Dialing for Doctors


Telehealth isn’t new, but what a banner year it’s had, thanks in large part to the pandemic. Virtual visits with health care providers have gone way up, across the board, for every health matter.

Telehealth makes perfect sense for many health situations, even when there isn’t a risk of COVID. There’s that quick follow-up visit after a procedure. Or monitoring a chronic condition. A medication counsel. With telehealth, a patient with diabetes or high blood pressure patient might not have to get on the bus, which could be hard to do, or pay for travel costs, which might also hard to do. They’d be less likely to miss an important appointment.

We’ve seen a particular rise in mental health telehealth. Pandemic in-person shutdowns have something to do with that. So does attempting to live in this complex and challenging world heighten the demand for mental health services. People who might have been reluctant to see a therapist in-person, or even unable to find a therapist to see, can get help via telehealth.

Telehealth can overcome geographic limitations. One of my favorite innovative organizations is Ayana, which matches marginalized and minority people with licensed therapists who share their unique traits, values, and sensibilities. Imagine the experience of a Black transgender student living in a largely white, rural, and conservative community. Where does that person find therapy if they want it? Telehealth might feel like a lifeline thrown your way in a turbulent sea.

Telehealth is working for therapists too. I know several who will not be returning to in-person sessions. They’re not trying to take an easier way out—they’re discovering they can deliver effective care for their clients virtually.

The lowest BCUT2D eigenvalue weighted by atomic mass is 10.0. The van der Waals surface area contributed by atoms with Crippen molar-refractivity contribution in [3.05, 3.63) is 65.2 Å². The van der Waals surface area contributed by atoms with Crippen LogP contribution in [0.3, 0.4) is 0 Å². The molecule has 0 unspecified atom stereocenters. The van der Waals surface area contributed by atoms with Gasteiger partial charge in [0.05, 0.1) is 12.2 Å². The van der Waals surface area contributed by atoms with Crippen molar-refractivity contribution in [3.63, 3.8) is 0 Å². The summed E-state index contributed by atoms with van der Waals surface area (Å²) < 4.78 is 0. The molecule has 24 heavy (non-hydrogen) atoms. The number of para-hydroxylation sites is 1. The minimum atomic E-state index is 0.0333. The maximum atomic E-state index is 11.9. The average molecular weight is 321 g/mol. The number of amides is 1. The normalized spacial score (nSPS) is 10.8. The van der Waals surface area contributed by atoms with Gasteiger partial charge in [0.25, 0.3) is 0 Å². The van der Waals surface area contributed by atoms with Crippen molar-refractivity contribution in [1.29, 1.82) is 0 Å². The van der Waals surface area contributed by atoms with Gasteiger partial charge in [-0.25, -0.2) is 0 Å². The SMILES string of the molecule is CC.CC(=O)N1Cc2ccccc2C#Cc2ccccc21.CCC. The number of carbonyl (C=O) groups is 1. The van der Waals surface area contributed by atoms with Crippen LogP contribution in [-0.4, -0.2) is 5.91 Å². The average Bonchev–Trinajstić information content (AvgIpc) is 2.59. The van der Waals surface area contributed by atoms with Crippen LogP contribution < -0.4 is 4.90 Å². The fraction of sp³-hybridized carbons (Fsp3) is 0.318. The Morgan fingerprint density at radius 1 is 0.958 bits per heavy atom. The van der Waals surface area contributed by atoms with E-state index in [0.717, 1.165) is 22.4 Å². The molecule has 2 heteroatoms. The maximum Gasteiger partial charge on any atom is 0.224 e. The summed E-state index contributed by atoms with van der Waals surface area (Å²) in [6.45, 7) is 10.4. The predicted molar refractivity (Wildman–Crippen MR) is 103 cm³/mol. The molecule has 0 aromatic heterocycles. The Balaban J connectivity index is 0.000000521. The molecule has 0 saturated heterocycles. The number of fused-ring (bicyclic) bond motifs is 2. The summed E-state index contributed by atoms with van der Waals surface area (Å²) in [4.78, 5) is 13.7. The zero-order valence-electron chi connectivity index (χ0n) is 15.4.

Despite its benefits, telehealth must overcome many challenges to broaden its value. Patients and providers both need bandwidth, technology, and devices that can handle video streaming, “let me see that closer,” and “open wide and say ahh.” (Maybe there’s an infrastructure plan that can help with that?)

Some patients will be reluctant to trust telehealth. Some providers who are accustomed to in-person visits may need retraining for telehealth. When an in-depth physical exam is impossible, diagnostic and treatment techniques are bound to change. Insurance companies are an essential part of the equation: they must find ways to package and cover telehealth services, partner with telehealth providers, and educate their members.

One challenge of telehealth is the capability of matching patient needs to appropriate services. Monitoring chronic conditions and performing follow-ups is a natural match for telehealth, but acute care is a different story. Providers must be trained in triage and patients must be able to verbally and accurately express symptoms. When a patient says, “I have this pain in my side,” and can’t come up with additional language to delve further into symptoms, a provider must be able to navigate that situation. Assessment and diagnosis can suffer. There’s no opportunity to feel the patient’s spleen.

I’m very close to a certain college student who was feeling poorly and described his symptoms as a sore throat, headache, and runny nose to the telehealth provider offered by his university’s student health services.

The diagnosis was a sinus infection, the prescription an antibiotic, but the treatment resulted in a bad rash and the patient feeling worse, which led to an in-person visit and subsequently a different diagnosis: mono. Why did the initial telehealth appointment fall short? That needs to be studied. Maybe something could have gone better in the triage and examination process, but now a certain someone I know isn’t a fan of telehealth.

Just like with in-person healthcare, there will be missteps and mistakes—but also a huge majority of successes.

I have yet to use a telehealth app or service. Fortunately, the need has not surfaced. But as long as I’m not bleeding to death, I’d be happy to give it a trial run as my first point of contact on a health matter. I’d be happy not to haul myself to an in-person appointment.

By David Klein

David Klein

Published novelist, creative writer, journalist, avid reader, discriminating screen watcher.


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